- that I am not a true liberal for refusing to endorse hate speech,
- the distance between the outer and inner boundaries of my dermis are quite thin,
- and my experience living within an oppressed culture that is intertwined deeply with religion has no credentials when it is applied to other targeted races and cultures.
I didn't know these things about myself until it was pointed out by several others. In fact, it has come as quite a shock. The resulting emotions are rank with muddled clarity, dissonance and self-loathing.
Actually... that is a lie, the emotions are more like outrage, disgust and a firm resolve to stand my ground. I am sick of being poked in the eye with the bristles of the wide brush of contempt that many on the far-left have towards people of faith. It is no different than the contempt and hatred spewed forth from the far-right toward non-believers.
Neither extreme is correct, in my view, and while I could write a whole screed about the far-right, I am not going to do that now. At the moment, I am burning with rage from the words and images I've read and seen in the past few days from some of my friends on the left.
The bottom line for me is respect of others. I accord every person with divergent views to my own the respect they are entitled, and I deserve to be met with that same respect. Period. I thought that was a liberal ideal, apparently I am mistaken.
To see what is arguably the most offensive of all the cartoons portraying the Prophet Mohammed, that has sparked worldwide rioting and even death, on the frontpage of one of the top 20 most-visited liberal blogs on the internet, one that has been my home base for nearly a year since it launched, was akin to a solid punch to my abdomen. The words that accompanied the image and the resulting comments, however, were enough to ignite a fire in my blood.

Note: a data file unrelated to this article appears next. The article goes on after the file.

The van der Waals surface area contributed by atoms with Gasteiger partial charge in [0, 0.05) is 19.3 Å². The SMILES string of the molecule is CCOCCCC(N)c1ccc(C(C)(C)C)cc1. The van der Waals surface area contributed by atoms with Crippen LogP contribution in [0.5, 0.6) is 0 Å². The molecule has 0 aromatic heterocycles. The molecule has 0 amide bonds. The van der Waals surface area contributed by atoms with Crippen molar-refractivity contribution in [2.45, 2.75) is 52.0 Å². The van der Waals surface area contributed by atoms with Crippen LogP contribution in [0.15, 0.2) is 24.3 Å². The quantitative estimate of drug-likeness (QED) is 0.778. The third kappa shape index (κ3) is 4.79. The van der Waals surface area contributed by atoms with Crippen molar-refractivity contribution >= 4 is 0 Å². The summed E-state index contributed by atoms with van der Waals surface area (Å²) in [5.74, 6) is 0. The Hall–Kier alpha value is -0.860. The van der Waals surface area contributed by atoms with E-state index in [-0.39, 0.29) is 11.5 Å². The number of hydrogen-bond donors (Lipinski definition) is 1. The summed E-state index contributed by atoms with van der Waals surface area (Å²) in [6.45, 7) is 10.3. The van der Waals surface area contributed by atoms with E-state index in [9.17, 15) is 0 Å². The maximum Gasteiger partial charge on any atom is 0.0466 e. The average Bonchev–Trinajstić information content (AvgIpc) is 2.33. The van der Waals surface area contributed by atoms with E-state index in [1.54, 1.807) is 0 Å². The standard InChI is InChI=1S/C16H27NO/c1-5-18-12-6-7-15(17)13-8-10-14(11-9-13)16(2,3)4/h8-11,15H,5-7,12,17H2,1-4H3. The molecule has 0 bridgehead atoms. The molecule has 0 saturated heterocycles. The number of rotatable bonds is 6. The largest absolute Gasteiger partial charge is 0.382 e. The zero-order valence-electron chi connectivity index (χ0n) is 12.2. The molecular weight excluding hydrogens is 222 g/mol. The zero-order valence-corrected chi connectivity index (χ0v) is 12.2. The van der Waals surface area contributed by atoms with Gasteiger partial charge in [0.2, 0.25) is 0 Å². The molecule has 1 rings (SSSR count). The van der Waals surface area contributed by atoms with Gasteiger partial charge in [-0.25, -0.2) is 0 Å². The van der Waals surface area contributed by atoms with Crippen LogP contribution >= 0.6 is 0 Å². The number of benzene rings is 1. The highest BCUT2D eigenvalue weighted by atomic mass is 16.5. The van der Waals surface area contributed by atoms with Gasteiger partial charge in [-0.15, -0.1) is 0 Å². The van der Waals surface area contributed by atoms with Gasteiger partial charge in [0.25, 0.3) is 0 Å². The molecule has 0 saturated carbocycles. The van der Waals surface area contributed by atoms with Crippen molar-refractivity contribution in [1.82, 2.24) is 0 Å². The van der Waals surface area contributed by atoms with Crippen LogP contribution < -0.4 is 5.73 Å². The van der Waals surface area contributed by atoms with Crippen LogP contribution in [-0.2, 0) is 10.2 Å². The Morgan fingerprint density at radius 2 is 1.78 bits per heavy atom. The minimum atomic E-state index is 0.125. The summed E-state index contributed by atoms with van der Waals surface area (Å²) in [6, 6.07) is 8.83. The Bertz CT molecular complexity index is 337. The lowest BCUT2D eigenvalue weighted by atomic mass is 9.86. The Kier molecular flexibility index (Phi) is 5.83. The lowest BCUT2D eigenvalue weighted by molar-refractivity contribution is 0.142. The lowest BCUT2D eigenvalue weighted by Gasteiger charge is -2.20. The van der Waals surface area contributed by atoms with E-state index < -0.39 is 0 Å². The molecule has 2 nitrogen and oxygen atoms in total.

I find it offensive that more liberals in that community would rather protect the right to free speech by endorsing and calling for the promulgation of that hateful and racist image than organize a movement to protest the spreading of the hateful and warmongering rhetoric that is implied with its publication.
But no, instead I read frontpaged stories and several hundred comments about slippery slopes, the need for conformity to Western worldviews, and the implication that the targets of the hateful image deserved it since their way of practicing their religious views is oppressive; tradition and culture be damned. "Why should I feel compassion when they're killing and burning buildings? It's just a cartoon? Grow up!"
The few dissenters, myself included, were mocked and denounced, as was expected. But I have to be honest, when I say that I expected better from a community that has been tireless in its efforts to stop the Bush Regime from destroying the world. That image, and all that it stands for will only serve to ramp up the xenophobia that the West has towards human beings of the Muslim culture and religious practice.
To be clear, I am not under the impression that an online community's membership should or can have the ability to always agree. That's impossible. But there should always be respect, and little to none was shown in the various exchanges.
What bothers me so much, is the fact that even at this very moment, there are liberals who would rather see that image on the frontpage rather than try to understand why it is so offensive. I don't get it, and I feel like we are all talking past one another.
My reality today is that I no longer feel valued or understood in that place. AND I AM NOT EVEN MUSLIM. It feels as though a litmus test has been applied that would make me choose to endorse the publication of hate speech.
I choose not to take that test.
I would rather work to denounce xenophobic propaganda, and the rhetoric it implies, than exert the energy to make sure every set of eyes on this earth has seen it to prove a point that the First Amendment of the United States is valued. As I told someone yesterday, you are welcome to disagree with me, but that is how I feel.
I expected better yesterday. Perhaps I expected too much.
As with everything, there is a context. I recommend taking the time to read the following threads. A warning, some of them have a couple hundred responses: